On 104.5's afternoon sports radio show, George Plaster was ruminating on the Nashville Predators off-ice issues, and bemoaning the fact that the team hasn't hired a local person to run their sales effort. Much was made about last night's crowd of 10,581 being one of the worst in a long, long time (since December 1, 2005, to be exact).
Here are the monthly numbers for this season and the last two, taking announced attendance figures from the Predators website...
So what do you think, folks? Is the economy to blame? A low-scoring, grind-it-out team? Too many games packed closely together in November? The shutdown of Saturn in nearby Spring Hill?
One factor that we don't have a good up-to-date read on yet is the difference between announced attendance and paid attendance. "Announced attendance" means all tickets distributed, which includes those given away by the team for free. In the NHL, that figure can run from an average of 200 per game up to more than 2,000 for some franchises that are desperate to fill the building. From the 2007-8 season to 2008-9, Nashville's giveaways dropped by roughly 800 tickets per game, as the team sought to maximize paid attendance and hit key targets there.
So the big question is, how are giveaways trending this year? Paid attendance figures come out only sporadically.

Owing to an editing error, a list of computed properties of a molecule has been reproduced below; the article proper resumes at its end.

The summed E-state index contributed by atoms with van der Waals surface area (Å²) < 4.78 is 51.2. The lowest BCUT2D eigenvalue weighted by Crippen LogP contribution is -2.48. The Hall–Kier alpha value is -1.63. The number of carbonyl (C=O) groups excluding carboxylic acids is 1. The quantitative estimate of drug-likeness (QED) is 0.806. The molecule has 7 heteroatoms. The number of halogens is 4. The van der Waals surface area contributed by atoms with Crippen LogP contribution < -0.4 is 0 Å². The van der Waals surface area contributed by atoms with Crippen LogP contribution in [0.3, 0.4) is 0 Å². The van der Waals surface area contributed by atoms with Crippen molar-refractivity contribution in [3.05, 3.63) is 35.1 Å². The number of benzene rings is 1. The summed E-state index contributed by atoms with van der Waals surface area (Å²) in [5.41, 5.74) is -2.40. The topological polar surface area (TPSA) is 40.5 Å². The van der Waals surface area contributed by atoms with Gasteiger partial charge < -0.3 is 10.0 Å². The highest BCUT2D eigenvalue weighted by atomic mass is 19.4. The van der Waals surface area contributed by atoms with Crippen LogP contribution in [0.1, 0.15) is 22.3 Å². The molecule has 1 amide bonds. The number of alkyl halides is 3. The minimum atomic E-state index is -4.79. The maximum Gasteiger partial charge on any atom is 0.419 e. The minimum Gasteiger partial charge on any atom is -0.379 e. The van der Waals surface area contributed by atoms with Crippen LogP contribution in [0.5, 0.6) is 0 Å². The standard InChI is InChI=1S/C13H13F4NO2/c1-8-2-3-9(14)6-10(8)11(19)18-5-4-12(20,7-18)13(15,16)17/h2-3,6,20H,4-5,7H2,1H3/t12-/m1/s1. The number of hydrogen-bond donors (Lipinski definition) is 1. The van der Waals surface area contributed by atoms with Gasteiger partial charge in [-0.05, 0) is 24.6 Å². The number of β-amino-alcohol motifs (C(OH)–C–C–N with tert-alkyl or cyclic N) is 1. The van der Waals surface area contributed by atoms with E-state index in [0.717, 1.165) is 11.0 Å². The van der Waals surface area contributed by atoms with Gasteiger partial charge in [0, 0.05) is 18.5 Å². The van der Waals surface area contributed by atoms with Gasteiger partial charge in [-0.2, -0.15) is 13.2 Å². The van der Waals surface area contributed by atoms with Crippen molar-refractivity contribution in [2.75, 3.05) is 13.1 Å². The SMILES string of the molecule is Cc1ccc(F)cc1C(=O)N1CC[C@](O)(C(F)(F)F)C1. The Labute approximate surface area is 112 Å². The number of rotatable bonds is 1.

UPDATE: As Paul McCann notes, an update from The Tennessean covering the first 6 home games saw a paid attendance increase of 75 per game, which suggests that at least during early in the 2008-9 season, 1,065 tickets were given away for each game, while in the first six of this year, that figure dropped to 503. The drop so far, then, appears entirely to be a reduction in giveaways. It will be interesting once we get November paid attendance figures to see how the trend proceeds.
|1st 6 home games***||Total Avg||Paid||Freebies|
For the 2008-9 season in total, the difference between total attendance (15,010) and paid (14,190) implies an average giveaway of 820 per game. That's well down from 1,815 freebies a game during the 2005-6 season.
The stakes here are indeed large; if the Preds don't hit 14,000 average paid attendance again, they could miss out on 25% of their revenue sharing from the NHL, which is a significant chunk of change (anywhere from $2 - 4 million depending on how things shake out).
Obviously, the solution is for all of you readers to take the following message to heart:
For discounted tickets to any Nashville Predators home game, you can follow this link and use the special offer code "PREDS".
***The figures for the 1st 6 home games of 2008 are different than the October numbers in the 1st table because the 6th game of that season was on November 1st. I just wanted to point that out to avoid confusion.